The Last Element is Undoubtedly Dynamic

“I hear your voice, it’s calling out my name, I had no choice, I watched you slip away from me.”
-The Last Element, “My Heart Became Your Home”

No matter the genre, a general love for music is vital for success. Achievement, however, is relative, and when a group can come together and exert the same passion as the next member, it will show in their final product. The men in The Last Element have exemplified their desire for music.

“I call it home again because my heart has been exposed.”

The alternative quintet formed in Amsterdam in 2016. Each member of The Last Element had experience in the rock world, touring and playing shows with other acts. With the combination of industry knowledge and musical love, the group banded together to form their own signature sound, and has created an organic following while doing it independently.

Guitarist Nick Polman simply stated, “The love for music is what brought us together.”

That dedication is surprisingly difficult to sustain in the music world because of false expectation and immaturity. The Last Element is made up of vocalist Jasper Roelofsen, guitarists Noah Grim and Polman, bassist Jan Bijlsma and drummer Robert Spaninks. The five have committed to making better music no matter where it takes them, which is refreshing.

“It’s not exactly about the prospect of being able to retire to your own private island in the Pacific for any band making modern metal these days. Few are able to make a living from it. But hey, you’re a musician and you have this terribly romantic idea of being in a band, touring and playing to audiences around the globe. Unless you gave it a proper try and pushed aside everything to where you want to be, you’re not entitled to give up.”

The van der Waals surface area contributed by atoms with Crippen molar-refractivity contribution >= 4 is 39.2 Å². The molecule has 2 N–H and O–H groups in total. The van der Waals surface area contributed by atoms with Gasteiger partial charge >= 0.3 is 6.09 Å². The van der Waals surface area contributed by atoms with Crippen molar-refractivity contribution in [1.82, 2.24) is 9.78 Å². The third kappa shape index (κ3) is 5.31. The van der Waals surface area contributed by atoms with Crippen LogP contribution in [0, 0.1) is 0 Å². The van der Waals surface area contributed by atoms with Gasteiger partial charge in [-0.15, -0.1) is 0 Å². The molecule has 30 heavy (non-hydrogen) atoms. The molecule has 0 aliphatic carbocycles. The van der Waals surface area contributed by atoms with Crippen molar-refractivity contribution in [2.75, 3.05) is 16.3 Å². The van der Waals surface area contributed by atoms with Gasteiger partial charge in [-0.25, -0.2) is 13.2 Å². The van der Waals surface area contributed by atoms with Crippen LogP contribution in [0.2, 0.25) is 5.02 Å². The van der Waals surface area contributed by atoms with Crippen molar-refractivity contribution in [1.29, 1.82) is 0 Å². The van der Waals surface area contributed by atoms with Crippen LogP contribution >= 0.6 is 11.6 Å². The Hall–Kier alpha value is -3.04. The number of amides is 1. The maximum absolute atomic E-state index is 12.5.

Not only does devotion advance an artist, so does honesty. That doesn’t mean The Last Element are content, though. They’re learning and growing tremendously.

“I created my own hell, I hate it, but I’m still stayin’.

With an endless supply of influence, The Last Element has definitely found a place in the modern rock and metal world. As discussed in previous articles, acts are currently revisiting the roots of modern metal and the emo-alternative scene of the early-2000s—which span the greater part of this century’s first decade. It’s a fantastic era of rock and metal, and The Last Element is pulling from the time but keeping their sound unique and fresh.

One of the major features the band uses is soundscapes. There’s synth, and then there’s fitting synth appropriately with the aura and emotions of a track. The Last Element is able to master this technique with each song which is impressive.

Polman explained, “We all have certain preferences or elements we’d like to hear back in our songs and, of course, along with that boundary, also shift towards what’s current these days. We feel that we are stronger when we’re together and click like pieces of a puzzle forming the bigger picture.”

On first listen, especially with their latest release, there are notes of Nonpoint and Taproot. There are other influences present, such as Breaking Benjamin and Anberlin. If I may go a little hipster here, I believe The Chuck Shaffer Picture Show is present as well. The Last Element is able to mix fast-paced distortion with backing synth and a combination of vocal tone and tempo. For listeners outside of the genre, screaming can be quite eloquent if done correctly.  

The Last Element doesn’t drift from their sound; they know what they have and don’t need to be entirely experimental. Sometimes changing a genre isn’t a good thing and it leads to the delusional confidence in the ability of an artist, which eventually hinders their progression. This band, however, is dedicated to the process and their craft.

With normal approaching, or whatever normal may become, The Last Element is excited to share their music live. In the meantime, they have been perfecting their sound, almost obsessively, and they have remained consistent. The proof? Having over a million streams. Not bad.

“Now you follow me just to watch me bleed.”

The Last Element has released a slew of singles the last five years. In 2016, they debuted with the song “Broken.” This track right away shows their modern rock and alternative roots. Though the structure is slightly choppy during transitions, it’s a solid song. The same year, they put out “Lost” and their sound begins to develop. They still have the heavy riffs and drumbeat, but the synth is more apparent at the beginning and Roelofsen’s transitions flow better. It also displays the band’s rhythmic ability.